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Perl as a Strong-Type and Dynanmic Programming Language

by bichonfrise74 (Vicar)
on Aug 27, 2010 at 20:50 UTC ( #857765=perlquestion: print w/ replies, xml ) Need Help??
bichonfrise74 has asked for the wisdom of the Perl Monks concerning the following question:

From the wikipedia, the following terms are defined:
  • Strong type language - used to describe those situations where programming languages specify one or more restrictions on how operations involving values having different data types can be intermixed.
  • Dynamic programming language - execute at runtime many common behaviors that other languages might perform during compilation, if at all.

    Based on the above definitions, would you say that:
  • Perl is not a strong type language since we do not need to define the type of the variable?
  • Perl is a dynamic programming language?
  • Comment on Perl as a Strong-Type and Dynanmic Programming Language
    Re: Perl as a Strong-Type and Dynanmic Programming Language
    by Marshall (Prior) on Aug 27, 2010 at 20:59 UTC
      Perl doesn't really have data types in the sense that C or Java does.

      C++ has run time vtables and I think Perl has an equivalent concept for OO. So in that sense it is dynamic (can figure out what exact code to execute for a method call at run time - enables polymorphism among other things.

      In Perl you can actually write a program "on the fly" and then execute it - how much more dynamic could it be?

      Sure that other Monks will have lots to say about all of this.

      Update: So I am basically going to duck 'n cover for now.

    Re: Perl as a Strong-Type and Dynanmic Programming Language
    by ikegami (Pope) on Aug 27, 2010 at 21:44 UTC

      would you say that Perl is not a strong type language since we do not need to define the type of the variable?

      Actually, you must define the type of the variable in Perl by using the right sigil. It's a question of specificity.

      Questions about whether a language is strongly typed or not don't lead to anything productive. It's usually used to apply against preconceptions about code robustness, code size, coding speed, etc. Those are definitely interesting areas of study. Whether a language is strongly typed or not isn't. In short, your question suffers from the XY Problem.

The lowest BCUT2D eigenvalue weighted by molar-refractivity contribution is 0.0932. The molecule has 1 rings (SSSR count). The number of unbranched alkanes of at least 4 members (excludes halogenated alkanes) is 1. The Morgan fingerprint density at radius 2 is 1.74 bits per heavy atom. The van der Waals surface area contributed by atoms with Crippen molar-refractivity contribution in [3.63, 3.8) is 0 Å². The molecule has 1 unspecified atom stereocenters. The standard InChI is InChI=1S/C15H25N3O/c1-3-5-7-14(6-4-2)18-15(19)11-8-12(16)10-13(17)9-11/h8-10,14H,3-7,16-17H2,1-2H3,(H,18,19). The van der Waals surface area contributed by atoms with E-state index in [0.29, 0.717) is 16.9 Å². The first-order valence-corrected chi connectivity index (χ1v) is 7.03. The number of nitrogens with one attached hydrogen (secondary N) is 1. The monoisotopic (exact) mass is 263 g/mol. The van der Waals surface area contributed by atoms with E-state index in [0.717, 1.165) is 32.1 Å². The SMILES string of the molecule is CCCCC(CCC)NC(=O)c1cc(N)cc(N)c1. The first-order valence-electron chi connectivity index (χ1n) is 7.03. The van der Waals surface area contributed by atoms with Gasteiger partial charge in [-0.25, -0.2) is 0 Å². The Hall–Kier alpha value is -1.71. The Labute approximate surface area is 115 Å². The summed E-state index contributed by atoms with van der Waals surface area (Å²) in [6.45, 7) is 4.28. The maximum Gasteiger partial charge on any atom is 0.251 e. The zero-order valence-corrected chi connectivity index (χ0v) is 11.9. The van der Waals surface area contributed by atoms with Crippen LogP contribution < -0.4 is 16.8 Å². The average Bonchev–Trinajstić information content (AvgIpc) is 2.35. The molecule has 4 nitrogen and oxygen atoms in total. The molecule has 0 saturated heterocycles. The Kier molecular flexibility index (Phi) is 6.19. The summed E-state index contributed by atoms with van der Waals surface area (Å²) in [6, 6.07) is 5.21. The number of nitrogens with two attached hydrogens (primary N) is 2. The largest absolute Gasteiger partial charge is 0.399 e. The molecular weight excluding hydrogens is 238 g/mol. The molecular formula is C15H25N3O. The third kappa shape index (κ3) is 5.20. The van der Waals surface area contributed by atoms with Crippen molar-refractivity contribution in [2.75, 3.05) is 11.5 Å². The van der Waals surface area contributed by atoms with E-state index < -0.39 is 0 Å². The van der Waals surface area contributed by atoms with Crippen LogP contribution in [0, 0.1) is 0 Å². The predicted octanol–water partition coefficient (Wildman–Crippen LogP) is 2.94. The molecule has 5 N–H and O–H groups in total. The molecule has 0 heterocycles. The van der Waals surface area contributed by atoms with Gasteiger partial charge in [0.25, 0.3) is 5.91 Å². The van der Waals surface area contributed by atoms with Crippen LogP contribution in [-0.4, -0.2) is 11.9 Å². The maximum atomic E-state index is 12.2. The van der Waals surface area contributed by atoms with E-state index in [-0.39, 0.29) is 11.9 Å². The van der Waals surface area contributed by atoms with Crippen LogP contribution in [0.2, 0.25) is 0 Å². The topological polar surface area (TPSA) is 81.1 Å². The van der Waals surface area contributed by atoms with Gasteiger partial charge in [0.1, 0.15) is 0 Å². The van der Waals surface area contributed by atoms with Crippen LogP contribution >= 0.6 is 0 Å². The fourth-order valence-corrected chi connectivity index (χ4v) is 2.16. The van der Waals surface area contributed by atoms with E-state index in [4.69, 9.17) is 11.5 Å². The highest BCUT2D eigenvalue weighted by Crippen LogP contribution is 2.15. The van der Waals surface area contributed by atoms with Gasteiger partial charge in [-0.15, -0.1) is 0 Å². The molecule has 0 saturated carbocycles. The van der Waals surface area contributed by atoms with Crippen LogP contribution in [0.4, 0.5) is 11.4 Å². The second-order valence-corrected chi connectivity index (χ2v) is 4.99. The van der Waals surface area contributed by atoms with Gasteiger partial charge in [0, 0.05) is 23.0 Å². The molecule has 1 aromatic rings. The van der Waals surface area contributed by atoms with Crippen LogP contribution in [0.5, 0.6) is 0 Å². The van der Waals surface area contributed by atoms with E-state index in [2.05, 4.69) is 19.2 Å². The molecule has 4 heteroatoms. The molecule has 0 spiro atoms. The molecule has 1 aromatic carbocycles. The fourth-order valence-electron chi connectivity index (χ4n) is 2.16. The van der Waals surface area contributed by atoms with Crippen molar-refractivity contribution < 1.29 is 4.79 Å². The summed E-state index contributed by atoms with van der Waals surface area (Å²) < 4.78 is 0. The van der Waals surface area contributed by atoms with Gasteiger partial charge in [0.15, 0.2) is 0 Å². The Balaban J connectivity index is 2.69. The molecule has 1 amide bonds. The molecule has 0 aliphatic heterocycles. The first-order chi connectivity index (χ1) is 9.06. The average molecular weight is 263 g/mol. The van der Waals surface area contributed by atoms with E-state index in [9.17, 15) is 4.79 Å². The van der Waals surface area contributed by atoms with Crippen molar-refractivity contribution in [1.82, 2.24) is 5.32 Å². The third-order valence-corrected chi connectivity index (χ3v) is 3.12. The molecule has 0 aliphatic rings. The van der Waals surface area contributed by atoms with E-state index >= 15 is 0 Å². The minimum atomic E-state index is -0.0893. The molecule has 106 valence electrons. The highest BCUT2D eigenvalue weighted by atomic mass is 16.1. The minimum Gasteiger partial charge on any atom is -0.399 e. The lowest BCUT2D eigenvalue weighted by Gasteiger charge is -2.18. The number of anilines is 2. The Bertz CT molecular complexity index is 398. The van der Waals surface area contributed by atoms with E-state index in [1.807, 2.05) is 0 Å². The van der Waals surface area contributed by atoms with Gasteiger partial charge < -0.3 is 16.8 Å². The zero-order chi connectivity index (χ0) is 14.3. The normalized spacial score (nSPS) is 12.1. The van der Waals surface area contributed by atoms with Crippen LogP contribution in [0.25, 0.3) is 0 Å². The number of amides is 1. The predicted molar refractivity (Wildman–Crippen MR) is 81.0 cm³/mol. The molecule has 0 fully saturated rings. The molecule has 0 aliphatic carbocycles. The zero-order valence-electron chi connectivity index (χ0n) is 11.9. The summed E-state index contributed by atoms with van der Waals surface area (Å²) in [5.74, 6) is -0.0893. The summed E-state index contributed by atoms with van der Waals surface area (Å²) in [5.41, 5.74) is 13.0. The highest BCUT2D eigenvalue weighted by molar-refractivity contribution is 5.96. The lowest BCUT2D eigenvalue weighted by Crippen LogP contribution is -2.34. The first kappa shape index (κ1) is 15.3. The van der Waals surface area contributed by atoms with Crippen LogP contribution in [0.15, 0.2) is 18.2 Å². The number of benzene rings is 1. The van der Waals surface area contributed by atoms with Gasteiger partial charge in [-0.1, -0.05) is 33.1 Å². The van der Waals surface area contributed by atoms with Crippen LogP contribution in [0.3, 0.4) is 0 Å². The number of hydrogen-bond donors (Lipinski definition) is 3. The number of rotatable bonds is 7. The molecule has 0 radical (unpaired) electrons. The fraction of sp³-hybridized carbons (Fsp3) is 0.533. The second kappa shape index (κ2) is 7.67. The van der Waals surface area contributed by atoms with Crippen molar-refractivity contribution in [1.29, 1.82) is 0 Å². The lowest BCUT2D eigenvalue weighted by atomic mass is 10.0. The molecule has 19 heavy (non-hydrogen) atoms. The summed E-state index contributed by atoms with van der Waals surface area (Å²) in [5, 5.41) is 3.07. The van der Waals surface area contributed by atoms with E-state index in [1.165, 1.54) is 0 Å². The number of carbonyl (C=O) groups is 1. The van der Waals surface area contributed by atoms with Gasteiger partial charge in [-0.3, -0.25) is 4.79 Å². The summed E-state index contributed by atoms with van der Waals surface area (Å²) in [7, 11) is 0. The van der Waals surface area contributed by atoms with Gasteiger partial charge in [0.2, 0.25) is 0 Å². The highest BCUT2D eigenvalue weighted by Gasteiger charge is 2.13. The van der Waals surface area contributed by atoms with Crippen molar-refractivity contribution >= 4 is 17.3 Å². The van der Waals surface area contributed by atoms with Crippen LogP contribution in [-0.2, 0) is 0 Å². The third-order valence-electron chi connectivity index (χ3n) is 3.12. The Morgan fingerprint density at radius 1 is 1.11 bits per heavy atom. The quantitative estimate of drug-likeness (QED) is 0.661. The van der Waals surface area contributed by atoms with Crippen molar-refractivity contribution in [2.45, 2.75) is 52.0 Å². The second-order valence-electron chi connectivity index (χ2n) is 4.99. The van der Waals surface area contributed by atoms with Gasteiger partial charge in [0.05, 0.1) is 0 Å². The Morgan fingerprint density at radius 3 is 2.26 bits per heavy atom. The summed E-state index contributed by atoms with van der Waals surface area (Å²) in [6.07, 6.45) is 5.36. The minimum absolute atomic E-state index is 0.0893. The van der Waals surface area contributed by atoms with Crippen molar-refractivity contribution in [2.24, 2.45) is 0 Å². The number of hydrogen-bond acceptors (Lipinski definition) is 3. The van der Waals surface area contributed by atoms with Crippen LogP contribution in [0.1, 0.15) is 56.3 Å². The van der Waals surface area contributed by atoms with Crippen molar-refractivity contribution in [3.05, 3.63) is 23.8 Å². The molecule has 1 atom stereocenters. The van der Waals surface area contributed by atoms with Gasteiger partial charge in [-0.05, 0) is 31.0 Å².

I recommend that you read the results of Dominus's attempt to define "strongly typed".

      Dynamic programming language - execute at runtime many common behaviors that other languages might perform during compilation

      Given how common dynamic programming languages have become, your definition doesn't match any languages. Your definition is a contradiction.

        Questions about whether a language is strongly typed or not don't lead to anything productive. It's usually used to apply against preconceptions about code robustness, code size, coding speed, etc. Those are definitely interesting areas of study. Whether a language is strongly typed or not isn't. In short, your question suffers from the XY Problem.

        ikegami ++!





        I am trying to improve my English skills, if you see a mistake please feel free to reply or /msg me a correction

    Re: Perl as a Strong-Type and Dynanmic Programming Language
    by davies (Vicar) on Aug 27, 2010 at 22:35 UTC
      I can't really add to this and this.

      Regards,

      John Davies
    Re: Perl as a Strong-Type and Dynanmic Programming Language
    by nikosv (Hermit) on Aug 29, 2010 at 07:36 UTC

      would you say that Perl is not a strong type language since we do not need to define the type of the variable?

      Strong typing has no much to do with variable types, it has to do with conversions from one type to another. Strongly typed languages typically disallow implicit conversions between unrelated types. What you are referring to is static typing